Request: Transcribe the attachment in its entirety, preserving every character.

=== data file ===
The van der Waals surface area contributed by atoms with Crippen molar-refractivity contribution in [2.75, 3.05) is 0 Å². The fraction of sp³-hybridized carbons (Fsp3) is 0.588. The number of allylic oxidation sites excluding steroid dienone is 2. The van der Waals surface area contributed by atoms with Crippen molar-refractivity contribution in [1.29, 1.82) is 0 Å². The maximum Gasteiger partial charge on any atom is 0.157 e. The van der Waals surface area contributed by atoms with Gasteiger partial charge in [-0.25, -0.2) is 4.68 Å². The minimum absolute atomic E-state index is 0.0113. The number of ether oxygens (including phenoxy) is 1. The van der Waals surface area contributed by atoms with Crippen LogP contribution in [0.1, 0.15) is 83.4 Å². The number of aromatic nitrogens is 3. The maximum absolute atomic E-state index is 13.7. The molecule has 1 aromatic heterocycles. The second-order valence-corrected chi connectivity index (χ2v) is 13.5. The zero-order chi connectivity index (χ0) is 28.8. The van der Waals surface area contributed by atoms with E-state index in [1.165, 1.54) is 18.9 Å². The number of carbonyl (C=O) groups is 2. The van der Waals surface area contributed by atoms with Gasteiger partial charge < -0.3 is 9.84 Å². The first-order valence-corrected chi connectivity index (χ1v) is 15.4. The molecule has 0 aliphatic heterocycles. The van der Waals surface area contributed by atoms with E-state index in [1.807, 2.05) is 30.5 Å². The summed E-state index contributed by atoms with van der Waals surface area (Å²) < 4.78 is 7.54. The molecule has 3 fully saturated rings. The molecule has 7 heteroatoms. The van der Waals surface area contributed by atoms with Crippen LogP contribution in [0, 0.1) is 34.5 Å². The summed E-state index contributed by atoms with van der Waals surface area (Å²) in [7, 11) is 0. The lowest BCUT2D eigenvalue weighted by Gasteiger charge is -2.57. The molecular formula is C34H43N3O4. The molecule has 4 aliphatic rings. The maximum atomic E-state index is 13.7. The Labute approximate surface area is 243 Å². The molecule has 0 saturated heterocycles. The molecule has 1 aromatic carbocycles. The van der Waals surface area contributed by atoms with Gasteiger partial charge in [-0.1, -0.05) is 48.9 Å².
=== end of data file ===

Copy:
The van der Waals surface area contributed by atoms with Crippen molar-refractivity contribution in [2.75, 3.05) is 0 Å². The fraction of sp³-hybridized carbons (Fsp3) is 0.588. The number of allylic oxidation sites excluding steroid dienone is 2. The van der Waals surface area contributed by atoms with Crippen molar-refractivity contribution in [1.29, 1.82) is 0 Å². The maximum Gasteiger partial charge on any atom is 0.157 e. The van der Waals surface area contributed by atoms with Gasteiger partial charge in [-0.25, -0.2) is 4.68 Å². The minimum absolute atomic E-state index is 0.0113. The number of ether oxygens (including phenoxy) is 1. The van der Waals surface area contributed by atoms with Crippen LogP contribution in [0.1, 0.15) is 83.4 Å². The number of aromatic nitrogens is 3. The maximum absolute atomic E-state index is 13.7. The molecule has 1 aromatic heterocycles. The second-order valence-corrected chi connectivity index (χ2v) is 13.5. The zero-order chi connectivity index (χ0) is 28.8. The van der Waals surface area contributed by atoms with E-state index in [1.165, 1.54) is 18.9 Å². The number of carbonyl (C=O) groups is 2. The van der Waals surface area contributed by atoms with Gasteiger partial charge < -0.3 is 9.84 Å². The first-order valence-corrected chi connectivity index (χ1v) is 15.4. The molecule has 0 aliphatic heterocycles. The van der Waals surface area contributed by atoms with E-state index in [1.807, 2.05) is 30.5 Å². The summed E-state index contributed by atoms with van der Waals surface area (Å²) < 4.78 is 7.54. The molecule has 3 fully saturated rings. The molecule has 7 heteroatoms. The van der Waals surface area contributed by atoms with Crippen LogP contribution in [0, 0.1) is 34.5 Å². The summed E-state index contributed by atoms with van der Waals surface area (Å²) in [7, 11) is 0. The lowest BCUT2D eigenvalue weighted by Gasteiger charge is -2.57. The molecular formula is C34H43N3O4. The molecule has 4 aliphatic rings. The maximum atomic E-state index is 13.7. The Labute approximate surface area is 243 Å². The molecule has 0 saturated heterocycles. The molecule has 1 aromatic carbocycles. The van der Waals surface area contributed by atoms with Gasteiger partial charge in [-0.1, -0.05) is 48.9 Å².